East Meets West on Stress Reduction

The relief of stress is a multi-billion euro industry. A cough, a cold, a headache, a stomach-ache sends the sufferer scurrying to the medicine cabinet or pharmacy in search of ‘a cure.’ There are over-counter medications that either lead to the digestive tract slowing down or speeding up, others to relieve heartburn or neutralise excess stomach acid. There are prescription drugs available to reduce anxiety – Valium, Xanax. There are multiple pain killers available and Tagamet and Zantac that decrease the secretion of stomach acid are frequently prescribed. There are anti-depressants available for alterations in mood. The problem with the widespread use of many such medications is that, even though the symptoms are temporarily alleviated, the underlying issues – physical or psychological or social or spiritual – that are producing the symptoms may not be getting addressed. Symptoms arise to tell us something is out of balance. If we ignore these messages or, more alarmingly, suppress them, it may only lead to more severe symptoms and a deepening of the unresolved underlying issues. What is more disturbing about people’s reliance on medication is that they become dependent on them and do not learn how to listen and trust their bodies. An alternative approach to drug cures is direly needed; such an approach is available. Fifteen years ago a stress-reduction clinic was set up at the University of Massachusetts Medical Centre by Dr. Jon Kabat-Zinn. It is an eight week programme and consists of eight two hour classes plus a one-day workshop. The course is called Mindfulness Based Stress Reduction (MBSR) and is based on the essential teaching of well-know Buddhist figures such as Tich Nath Hahn and Echart Tolle. Mindfulness is more than a meditation practice that can have profound medical and psychological benefits; it is also a way of life that reveals the tender and loving wholeness that lies at the heart of our being, even in times of great pain and suffering. The MBSR course is a unique synthesis of East and West – of meditation and yoga with science and mainstream medicine.

The individuals who attended the courses over the last fifteen years were referred by their doctors for a wide range of medical conditions – headaches, high blood pressure, back pain, heart disease, cancer and AIDS. What these people learned during the course was the how of taking care of themselves, not a replacement for their medical treatment, but a vitally important complement to it. A particularly helpful part of the Mindfulness Based Stress Reduction Programme is that attendees on taught body consciousness and a body scan method that enables them to get to know their own bodies. The course emphasises that in training people to listen to their bodies that they make intelligent decisions about obtaining medical attention for any identified pain or discomfort. The work of mindfulness is always carried out in conjunction with all the medical treatments that may be required to relieve pain. It is not meant to be a substitute for but it can be a vital complement to medical treatment.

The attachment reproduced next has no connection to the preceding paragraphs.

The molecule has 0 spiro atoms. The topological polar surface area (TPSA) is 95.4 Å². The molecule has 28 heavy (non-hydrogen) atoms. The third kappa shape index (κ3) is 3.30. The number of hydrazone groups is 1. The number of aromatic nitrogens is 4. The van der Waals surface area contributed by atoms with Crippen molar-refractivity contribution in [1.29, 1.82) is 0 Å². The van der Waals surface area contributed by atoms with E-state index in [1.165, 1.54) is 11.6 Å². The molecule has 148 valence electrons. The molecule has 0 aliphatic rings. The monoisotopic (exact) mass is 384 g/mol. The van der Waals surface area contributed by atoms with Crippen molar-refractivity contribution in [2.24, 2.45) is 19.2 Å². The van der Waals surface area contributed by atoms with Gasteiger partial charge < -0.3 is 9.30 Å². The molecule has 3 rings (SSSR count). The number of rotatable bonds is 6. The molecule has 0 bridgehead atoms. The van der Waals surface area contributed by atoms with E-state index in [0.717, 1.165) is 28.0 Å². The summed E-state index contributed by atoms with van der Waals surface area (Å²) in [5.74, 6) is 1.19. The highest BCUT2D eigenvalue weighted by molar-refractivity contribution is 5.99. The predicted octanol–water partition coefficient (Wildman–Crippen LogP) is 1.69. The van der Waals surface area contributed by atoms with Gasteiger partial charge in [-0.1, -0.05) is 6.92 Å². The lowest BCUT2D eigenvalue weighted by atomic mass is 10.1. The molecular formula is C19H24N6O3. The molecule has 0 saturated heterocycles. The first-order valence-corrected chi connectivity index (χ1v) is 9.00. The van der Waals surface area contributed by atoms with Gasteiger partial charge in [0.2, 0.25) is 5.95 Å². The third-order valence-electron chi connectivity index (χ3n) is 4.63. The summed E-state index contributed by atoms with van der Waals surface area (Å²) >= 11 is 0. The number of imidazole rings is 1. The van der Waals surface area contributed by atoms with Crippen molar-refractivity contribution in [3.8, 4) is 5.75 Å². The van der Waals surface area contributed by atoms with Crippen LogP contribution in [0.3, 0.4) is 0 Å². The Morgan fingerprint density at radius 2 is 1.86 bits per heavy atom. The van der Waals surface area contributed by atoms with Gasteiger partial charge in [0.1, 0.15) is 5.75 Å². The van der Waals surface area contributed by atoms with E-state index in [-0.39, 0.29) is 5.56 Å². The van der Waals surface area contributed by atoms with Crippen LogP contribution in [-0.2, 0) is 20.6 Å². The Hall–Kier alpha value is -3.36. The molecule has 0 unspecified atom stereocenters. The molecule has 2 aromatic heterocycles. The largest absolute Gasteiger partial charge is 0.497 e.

The question that needs to be asked regarding the MBSR course is: does it work? The evidence to date suggests quite a dramatic therapeutic effect. Before individuals begin the programme they fill out a questionnaire in which they identify from a list of over one hundred common physical and emotional symptoms. The symptoms they have experienced in the preceding month. They repeat this exercise at the end of the course. The average number of symptoms out of 100 possible ones is 22. When people finish the course the average drops to 14 – showing an average of 36 per cent fewer symptoms. This is a dramatic change in a short period of time, especially for people who have had these symptoms over a long period of time. What is even more reassuring is that several follow-up studies indicate that the improvements gained were maintained. Indeed, most participants rate their training as very important to their improved wellbeing. All in all, the course has considerable therapeutic effects on such conditions as stress, chronic pain, anxiety and panic, headaches, back pain, high blood pressure, psoriasis, acne, insomnia, fatigue.

The good news is that the MBSR course is now available in Ireland and is being offered by several highly trained practitioners throughout the country. I am aware of two courses being offered in Cork and the contact numbers are John, 087-2139076 and Shane, 085-1488634.

Dr. Tony Humphreys practices as a clinical psychologist and is author of several books on practical psychology, including The Power of ‘Negative’ Thinking.